TCS is a system that is meant for offensive operations – a mobile system that can 'leapfrog' forward as the operation progresses into enemy territory. The offensive operations echelons of the ‘pivot’ or ‘holding’ Corps deployed on the international boundary and the three Strike Corps will be equipped with TCS. The TCS programme has been delayed by more than ten years – the project was originally slated to have been started in the year 2000 and was hence called TCS 2000; now it is 2010 and yet the programme has not seen the light of day.

    The Battlefield Management System (BMS) is meant for communications from the battalion headquarters forward to the companies and platoons. It will enable the Commanding Officer to enhance his situational awareness and command his battalion through a secure communications network with built-in redundancy. BMS involves big numbers and will be fielded both in the plains and the mountains. The number of infantry battalions alone is about 350. To this can be added 60 Rashtriya Rifles and 45 Assam Rifles battalions. When armoured, artillery, engineers and signal corps regiments, as also aviation squadrons and the logistics battalions are added, the numbers are really huge.

    Both TCS and BMS have been categorised as ‘make’ programmes by the Defence Acquisition Council headed by the Defence Minister. This implies that the two systems must be designed and developed in India. The leading contenders are Bharat Electronics Limited, Tata Advanced Systems and Wipro, among others. Indian companies need to invest in developing the required technology and the ability to design and implement robust tactical communications systems. About 70 per cent of the required technology will have to be acquired from abroad and overseas companies will play a significant role.

    Multinational Corporations with suitable technologies and the right experience to help as system integrators include General Dynamics, Thales and EADS. Indian companies planning to bid for these contracts must carefully evaluate the technological capabilities of these companies and how their systems have fared during recent combat operations, the type of experience they have in integrating tactical communications systems and whether they are likely to bring a long term commitment to the Indian projects. TCS and BMS will need to be compatible systems and the company that can supply state-of-the-art technology for both the systems at competitive prices will have a clear edge. In fact, it will be prudent for the Ministry of Defence to award both contracts to the same Indian company so that communications compatibility can be ensured in practice and not merely in theory from the very inception of the system.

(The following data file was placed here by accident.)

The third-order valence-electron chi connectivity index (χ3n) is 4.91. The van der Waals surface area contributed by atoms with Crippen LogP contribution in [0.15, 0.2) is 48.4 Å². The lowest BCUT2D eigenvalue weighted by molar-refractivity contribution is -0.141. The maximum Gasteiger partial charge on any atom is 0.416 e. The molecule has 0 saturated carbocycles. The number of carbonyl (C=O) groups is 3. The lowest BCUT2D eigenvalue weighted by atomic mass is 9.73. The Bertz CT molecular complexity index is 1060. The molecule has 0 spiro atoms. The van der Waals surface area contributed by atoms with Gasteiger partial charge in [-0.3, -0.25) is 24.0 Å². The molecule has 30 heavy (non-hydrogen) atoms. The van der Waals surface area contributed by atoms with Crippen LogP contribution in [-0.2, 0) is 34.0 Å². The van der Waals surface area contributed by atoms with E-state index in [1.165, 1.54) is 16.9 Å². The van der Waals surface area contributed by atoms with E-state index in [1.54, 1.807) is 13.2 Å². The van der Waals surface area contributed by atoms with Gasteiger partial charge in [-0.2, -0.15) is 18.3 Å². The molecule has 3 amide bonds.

The BMS communications system must also be compatible with the Future Infantry Soldier as a System programme. The F-INSAS project focuses on enhancing the lethality and survivability of soldiers. It seeks to transform soldiers into fully networked, mobile warriors with a high degree of situational awareness and the ability to operate in all weather conditions in all types of terrain. The programme envisages equipping infantrymen with light-weight integrated helmets with a ‘head up’ display that has a built in communication system and night vision goggles, hand-held computer display, Global Positioning System (GPS) receiver and lethal fire power, including Laser-guided weapon systems at appropriate levels. The design and development responsibilities for both these programmes need to be clearly defined in order to avoid turf wars between the Infantry Directorate and the Information Systems Directorate in the Army.